Unlike traditional currencies, which are backed by central banks, Bitcoin is created by complex interactions between a large network of computers across the globe.

- Bitcoin exchange MtGox ‘faced 150,000 hack attacks every second’ (Telegraph, March 9, 2014):

Troubled Bitcoin exchange MtGox was reportedly attacked 150,000 times per second by hackers in the days leading up to its collapse last month.

The Tokyo-based exchange, which filed for bankruptcy protection in February, was hit with crippling distributed denial-of-service (DDoS) attacks, according to the Yomiuri Shimbun newspaper.

During DDoS attacks, hackers take control of multiple computers to send a flood of data to the target, causing servers to crash and making websites unavailable.

Lawyers for MtGox said that during the attacks, which lasted for several days, 750,000 Bitcoins belonging to customers were stolen, worth an estimated $575m (£344m).

Continue reading »

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Mar 05

- Official in Charge of Guidelines for British Internet Porn Filters Arrested on Child Porn Charges (Liberty Blitzkrieg, March 4, 2014):

Last summer, I wrote an article titled: How Internet in the UK is “Sleepwalking into Censorship.” That post detailed how plans in the UK to unveil default internet filters, sold to the public under the guise of “blocking child porn” and all sorts of other unethical and illegal activities, would actually provide a backdoor to censoring the internet.

Well it turns out it is even worse than that. Apparently, Patrick Rock, an official who helped draw up guidelines on Internet porn filters, has been arrested for child porn. You can’t make this stuff up.

From Raw Story:

A senior aide to British Prime Minister David Cameron has resigned after being arrested on suspicion of child pornography offenses, Downing Street confirmed Monday.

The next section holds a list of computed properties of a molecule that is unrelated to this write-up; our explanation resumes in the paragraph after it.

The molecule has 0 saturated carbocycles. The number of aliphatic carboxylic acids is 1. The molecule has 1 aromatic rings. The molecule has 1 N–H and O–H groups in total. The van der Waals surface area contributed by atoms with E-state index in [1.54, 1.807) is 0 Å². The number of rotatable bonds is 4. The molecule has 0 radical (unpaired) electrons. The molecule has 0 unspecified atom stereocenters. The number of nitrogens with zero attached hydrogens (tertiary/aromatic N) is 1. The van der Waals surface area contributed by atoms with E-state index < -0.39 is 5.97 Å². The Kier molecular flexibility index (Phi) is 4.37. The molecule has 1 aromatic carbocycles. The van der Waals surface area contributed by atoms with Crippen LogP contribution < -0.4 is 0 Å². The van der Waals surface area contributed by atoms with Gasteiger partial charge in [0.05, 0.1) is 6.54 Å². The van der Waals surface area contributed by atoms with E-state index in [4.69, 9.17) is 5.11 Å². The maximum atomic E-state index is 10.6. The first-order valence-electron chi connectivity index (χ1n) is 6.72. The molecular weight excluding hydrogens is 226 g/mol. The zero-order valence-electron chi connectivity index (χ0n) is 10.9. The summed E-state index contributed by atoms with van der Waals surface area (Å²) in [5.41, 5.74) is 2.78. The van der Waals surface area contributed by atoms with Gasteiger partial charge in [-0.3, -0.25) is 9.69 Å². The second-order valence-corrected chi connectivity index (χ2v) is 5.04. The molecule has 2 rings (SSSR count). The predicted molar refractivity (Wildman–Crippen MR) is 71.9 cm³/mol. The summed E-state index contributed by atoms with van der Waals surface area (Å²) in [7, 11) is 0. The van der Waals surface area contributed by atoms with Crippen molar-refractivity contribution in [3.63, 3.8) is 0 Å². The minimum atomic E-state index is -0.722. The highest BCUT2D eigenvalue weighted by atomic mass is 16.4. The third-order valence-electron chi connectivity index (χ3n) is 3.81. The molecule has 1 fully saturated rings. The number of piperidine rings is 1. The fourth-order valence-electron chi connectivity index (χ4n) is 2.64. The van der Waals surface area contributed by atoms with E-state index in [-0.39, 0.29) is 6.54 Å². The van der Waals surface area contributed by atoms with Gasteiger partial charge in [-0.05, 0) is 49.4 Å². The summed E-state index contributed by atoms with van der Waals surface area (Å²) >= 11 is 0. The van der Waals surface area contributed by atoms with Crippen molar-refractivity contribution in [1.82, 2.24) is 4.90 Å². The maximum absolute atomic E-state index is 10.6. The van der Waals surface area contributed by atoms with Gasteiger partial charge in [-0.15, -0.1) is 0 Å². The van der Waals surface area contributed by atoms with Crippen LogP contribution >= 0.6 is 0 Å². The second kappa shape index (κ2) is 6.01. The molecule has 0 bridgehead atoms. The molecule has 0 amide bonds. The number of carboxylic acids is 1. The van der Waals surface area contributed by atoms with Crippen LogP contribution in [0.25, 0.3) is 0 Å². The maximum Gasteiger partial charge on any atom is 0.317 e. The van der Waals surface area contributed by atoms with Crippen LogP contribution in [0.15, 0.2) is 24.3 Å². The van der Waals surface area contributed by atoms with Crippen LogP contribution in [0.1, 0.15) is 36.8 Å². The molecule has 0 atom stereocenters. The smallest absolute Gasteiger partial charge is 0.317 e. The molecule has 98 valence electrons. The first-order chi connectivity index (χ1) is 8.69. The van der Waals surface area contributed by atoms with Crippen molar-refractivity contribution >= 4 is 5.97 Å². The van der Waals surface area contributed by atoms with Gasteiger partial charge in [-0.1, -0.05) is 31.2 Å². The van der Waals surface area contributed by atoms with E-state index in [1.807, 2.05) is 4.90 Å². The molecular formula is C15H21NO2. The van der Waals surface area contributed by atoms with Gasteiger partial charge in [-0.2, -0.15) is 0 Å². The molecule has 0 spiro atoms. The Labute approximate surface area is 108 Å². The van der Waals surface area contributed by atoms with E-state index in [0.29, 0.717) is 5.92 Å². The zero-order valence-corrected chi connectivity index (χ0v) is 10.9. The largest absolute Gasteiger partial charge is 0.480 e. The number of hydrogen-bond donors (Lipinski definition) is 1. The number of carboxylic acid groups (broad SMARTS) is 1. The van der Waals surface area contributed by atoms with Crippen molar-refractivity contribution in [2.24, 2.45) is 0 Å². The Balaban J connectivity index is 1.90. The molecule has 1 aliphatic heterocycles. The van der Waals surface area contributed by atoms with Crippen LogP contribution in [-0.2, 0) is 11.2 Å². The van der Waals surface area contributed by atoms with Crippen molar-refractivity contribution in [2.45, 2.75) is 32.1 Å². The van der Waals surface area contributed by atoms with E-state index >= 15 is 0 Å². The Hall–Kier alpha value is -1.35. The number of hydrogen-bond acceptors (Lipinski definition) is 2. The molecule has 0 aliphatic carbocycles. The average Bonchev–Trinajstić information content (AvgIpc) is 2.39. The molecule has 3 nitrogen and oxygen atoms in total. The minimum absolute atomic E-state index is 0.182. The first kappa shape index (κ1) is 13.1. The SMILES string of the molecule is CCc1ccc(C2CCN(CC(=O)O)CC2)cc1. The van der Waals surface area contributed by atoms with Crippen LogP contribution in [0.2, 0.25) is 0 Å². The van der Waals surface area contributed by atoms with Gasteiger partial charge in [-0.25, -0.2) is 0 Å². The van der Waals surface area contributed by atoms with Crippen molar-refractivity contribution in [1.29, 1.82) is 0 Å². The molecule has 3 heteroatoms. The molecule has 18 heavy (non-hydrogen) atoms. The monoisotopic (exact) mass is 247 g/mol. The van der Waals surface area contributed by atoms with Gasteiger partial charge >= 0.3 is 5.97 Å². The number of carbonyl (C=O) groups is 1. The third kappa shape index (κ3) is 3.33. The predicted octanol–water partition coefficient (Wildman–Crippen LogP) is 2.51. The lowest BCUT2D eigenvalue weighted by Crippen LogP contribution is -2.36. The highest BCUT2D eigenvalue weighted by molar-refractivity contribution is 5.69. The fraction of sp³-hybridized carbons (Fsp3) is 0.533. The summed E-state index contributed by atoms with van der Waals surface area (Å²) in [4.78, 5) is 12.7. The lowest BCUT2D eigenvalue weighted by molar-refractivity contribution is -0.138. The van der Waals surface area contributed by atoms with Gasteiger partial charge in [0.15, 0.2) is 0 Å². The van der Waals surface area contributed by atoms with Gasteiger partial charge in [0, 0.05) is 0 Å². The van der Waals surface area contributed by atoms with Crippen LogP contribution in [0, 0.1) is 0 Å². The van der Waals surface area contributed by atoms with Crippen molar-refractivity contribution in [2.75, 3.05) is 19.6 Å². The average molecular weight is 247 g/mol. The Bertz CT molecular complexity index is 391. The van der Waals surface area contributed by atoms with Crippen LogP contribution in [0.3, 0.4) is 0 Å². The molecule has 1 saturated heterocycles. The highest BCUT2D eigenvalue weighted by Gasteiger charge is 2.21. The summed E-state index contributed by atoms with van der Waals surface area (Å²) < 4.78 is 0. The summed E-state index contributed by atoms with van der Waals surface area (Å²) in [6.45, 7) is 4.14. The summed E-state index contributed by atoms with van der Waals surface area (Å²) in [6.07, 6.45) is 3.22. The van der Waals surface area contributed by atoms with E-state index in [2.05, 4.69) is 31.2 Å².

Continue reading »

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Mar 05

- Critical crypto bug leaves Linux, hundreds of apps open to eavesdropping (Ars Technica, March 4, 2014):

This GnuTLS bug is worse than the big Apple “goto fail” bug patched last week.

Hundreds of open source packages, including the Red Hat, Ubuntu, and Debian distributions of Linux, are susceptible to attacks that circumvent the most widely used technology to prevent eavesdropping on the Internet, thanks to an extremely critical vulnerability in a widely used cryptographic code library.

The bug in the GnuTLS library makes it trivial for attackers to bypass secure sockets layer (SSL) and Transport Layer Security (TLS) protections available on websites that depend on the open source package. Initial estimates included in Internet discussions such as this one indicate that more than 200 different operating systems or applications rely on GnuTLS to implement crucial SSL and TLS operations, but it wouldn’t be surprising if the actual number is much higher. Web applications, e-mail programs, and other code that use the library are vulnerable to exploits that allow attackers monitoring connections to silently decode encrypted traffic passing between end users and servers.

The bug is the result of commands in a section of the GnuTLS code that verify the authenticity of TLS certificates, which are often known simply as X509 certificates. The coding error, which may have been present in the code since 2005, causes critical verification checks to be terminated, drawing ironic parallels to the extremely critical “goto fail” flaw that for months put users of Apple’s iOS and OS X operating systems at risk of surreptitious eavesdropping attacks. Apple developers have since patched the bug.